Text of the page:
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Freddy Frieda Goes To War


Yes, Virginia maid, there was a Freddy Frieda and he served in the Great War.

Other than that, most of what Earl B. Pilgrim writes in Freddy Frieda Goes to War [DRC Publishing] is fiction; entertaining, but fiction nonetheless.

In August of 1915 Doctor Wilfred Grenfell arrived in Hopedale as part of his final trip to Labrador before he went overseas to France as a medical doctor for the British army. While in Hopedale, Doctor Grenfell spoke with Frederick Frieda, a young Inuit hunter who, because of his association with the Moravian missionaries, spoke German.

At the time, the people of Labrador — with good reason, I s’pose — revered Doctor Grenfell. They handy about worshiped the ground he trod on, to the point that some folks — Freddy’s mother for instance — “… didn’t feel worthy to look into his face.”

I am familiar with this ubiquitous reverence. My step-grandfather, who, by the way, as a young fellow, served on the renowned Strathcona, even on his deathbed spoke of Doctor Grenfell with veneration. Granny sometimes said less respectfully regarding Pop’s constantly singing praises for the mythical Doctor Grenfell: “He thinks the sun shined out of Grenfell’s arse.”

Be all that as it may, Sir Wilfred — yes siree, Sir; Good King George knighted Grenfell in 1927 — encouraged Freddy Frieda to enlist, to use his knowledge of German to become a British spy. Before you could say komatick, Freddy was stuffing his pack-sack and lacing up his boot in preparation for kicking Ol’ Kaiser Billy’s butt.

Freddy hugged his mother, kissed his sweetheart, scravelled up the gangway and sailed off to war … well to St. Anthony anyway, on the Strathcona with Doctor Grenfell.

There comes a point in the book where Freddy, now more or less a spy, sails from Folkestone, England, with his buddies to infiltrate German lines posing as a group of civilian engineers employed to do bridge repairs.

Something stranger than usual — maybe stranger, who’s to say? — happened as I read on from that point.

Every image in my noggin faded to black and white as if some old war movie spooled behind my eyes. Although instead of Gregory Peck and his Hollywood henchmen slip-sliding behind enemy lines, this was a young Newfoundlander and his companions placing themselves in harm’s way. Imagining those young fellows — albeit in black and white with a tinge of sepia — in danger made the story feel more realistic, intrinsically more intense than if it were Greg and his movie star cohorts trembling in their boots as a German officer inspected falsified papers.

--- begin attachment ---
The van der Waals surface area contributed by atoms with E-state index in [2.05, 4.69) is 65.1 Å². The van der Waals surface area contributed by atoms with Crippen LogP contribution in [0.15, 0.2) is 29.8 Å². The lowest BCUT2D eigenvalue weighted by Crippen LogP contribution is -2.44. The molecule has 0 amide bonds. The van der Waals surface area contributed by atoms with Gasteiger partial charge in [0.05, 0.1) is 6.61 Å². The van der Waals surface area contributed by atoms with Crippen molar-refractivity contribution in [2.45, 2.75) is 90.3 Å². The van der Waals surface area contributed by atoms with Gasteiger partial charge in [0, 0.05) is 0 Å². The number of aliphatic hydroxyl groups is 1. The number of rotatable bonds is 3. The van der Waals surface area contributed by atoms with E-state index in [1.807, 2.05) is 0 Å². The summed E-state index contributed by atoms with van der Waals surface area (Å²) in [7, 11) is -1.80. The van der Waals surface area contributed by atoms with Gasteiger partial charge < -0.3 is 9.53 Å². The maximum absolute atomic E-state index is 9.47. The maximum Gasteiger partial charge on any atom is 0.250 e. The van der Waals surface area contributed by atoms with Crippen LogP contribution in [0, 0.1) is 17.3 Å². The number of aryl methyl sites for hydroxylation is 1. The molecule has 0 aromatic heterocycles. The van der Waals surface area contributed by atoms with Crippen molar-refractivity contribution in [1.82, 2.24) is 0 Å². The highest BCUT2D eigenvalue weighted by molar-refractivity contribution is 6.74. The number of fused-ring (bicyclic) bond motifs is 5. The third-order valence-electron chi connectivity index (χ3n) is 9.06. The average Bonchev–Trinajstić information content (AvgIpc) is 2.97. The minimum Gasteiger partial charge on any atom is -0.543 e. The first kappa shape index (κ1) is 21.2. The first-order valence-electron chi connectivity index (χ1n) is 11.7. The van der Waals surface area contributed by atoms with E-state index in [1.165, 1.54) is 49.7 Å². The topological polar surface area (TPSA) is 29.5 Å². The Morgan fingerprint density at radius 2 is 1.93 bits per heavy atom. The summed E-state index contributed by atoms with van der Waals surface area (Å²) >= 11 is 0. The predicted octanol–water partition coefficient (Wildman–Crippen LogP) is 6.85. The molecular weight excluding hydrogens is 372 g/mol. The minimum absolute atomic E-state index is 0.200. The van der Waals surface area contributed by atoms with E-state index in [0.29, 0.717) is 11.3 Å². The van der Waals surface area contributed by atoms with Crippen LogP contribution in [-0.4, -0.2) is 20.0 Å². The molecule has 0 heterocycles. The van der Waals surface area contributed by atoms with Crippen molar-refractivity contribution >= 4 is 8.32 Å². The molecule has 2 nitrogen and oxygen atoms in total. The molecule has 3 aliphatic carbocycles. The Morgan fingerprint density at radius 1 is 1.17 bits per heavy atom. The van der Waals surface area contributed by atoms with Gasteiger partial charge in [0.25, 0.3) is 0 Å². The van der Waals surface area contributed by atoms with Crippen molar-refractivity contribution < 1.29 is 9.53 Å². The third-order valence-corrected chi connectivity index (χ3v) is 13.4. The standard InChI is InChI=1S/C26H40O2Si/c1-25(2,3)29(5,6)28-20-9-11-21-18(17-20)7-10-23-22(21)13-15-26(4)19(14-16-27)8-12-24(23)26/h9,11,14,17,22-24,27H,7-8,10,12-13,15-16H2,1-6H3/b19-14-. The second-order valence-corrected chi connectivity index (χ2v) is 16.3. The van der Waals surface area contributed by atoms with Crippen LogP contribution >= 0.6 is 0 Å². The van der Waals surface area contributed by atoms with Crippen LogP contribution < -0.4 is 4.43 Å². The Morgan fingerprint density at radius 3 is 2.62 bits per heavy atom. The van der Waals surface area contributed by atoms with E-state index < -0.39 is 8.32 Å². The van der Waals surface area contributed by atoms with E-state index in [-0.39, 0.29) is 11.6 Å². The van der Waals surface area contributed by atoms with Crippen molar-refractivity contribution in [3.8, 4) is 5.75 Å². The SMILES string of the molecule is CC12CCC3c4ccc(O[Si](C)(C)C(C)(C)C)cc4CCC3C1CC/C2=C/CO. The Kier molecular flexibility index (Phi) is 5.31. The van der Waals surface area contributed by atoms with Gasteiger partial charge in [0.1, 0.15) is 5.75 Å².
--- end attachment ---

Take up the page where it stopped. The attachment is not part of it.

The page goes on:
Anyway…

Earl Pilgrim has created a dandy bad guy to perpetrate some specific/personal villainy. Son of Moravian missionaries, Karl Hausser, once Freddy’s boyhood friend in Hopedale has become an evil captain in the German army. He is now a merciless killer, capable of blowing a man’s brains out after first torturing him.

No surprise, Karl and Freddy run in to each other during the war. Whether or not they encounter each other after the war you’ll have to read the book to find out.

Alright, I’ll give a hint. Watch for a folding kayak, an early ingenious German invention, p’raps forecasting the practical effectiveness of the latter day Volkswagen Bug.

Freddy Frieda Goes To War is, after all, a war story, eh b’ys?

I swallowed a chuckle when I heard — in my mind’s ear so to speak — Reverend Jens deliver one of the most hackneyed definitions of war: “War is hell.”

That’s not to say just because an expression is cliché that it’s wrong. Oftentimes clichés are born from universal truths.

Earl Pilgrim also has a character ask one of the saddest — perhaps the saddest question — that can be asked in the aftermath of war: “Poor Julian is dead and what was it for?”

What was it for?!

The moment I heard this question John Prine commenced singing an old song of his — Hello in There: “We lost Davy in the Korean War/Still don’t know what for.”

All in all Earl B. Pilgrim has taken a scrap of history — Freddy Frieda’s service in the Newfoundland Regiment — and created an interesting, imaginative story around it.

That’s allowed.

But, hey, even after a 10-minute exhaustive search over at Mr. Google’s house, I’m left with a nagging question.

So…

Mr. Pilgrim, during the First World War, were Moravian missionaries really interned in prison camps in Mount Pearl?

Thank you for reading.

— Harold Walters lives Happily Ever After in Dunville, in the only Canadian province with its own time zone. How cool is that? Reach him at ghwalters663@gmail.com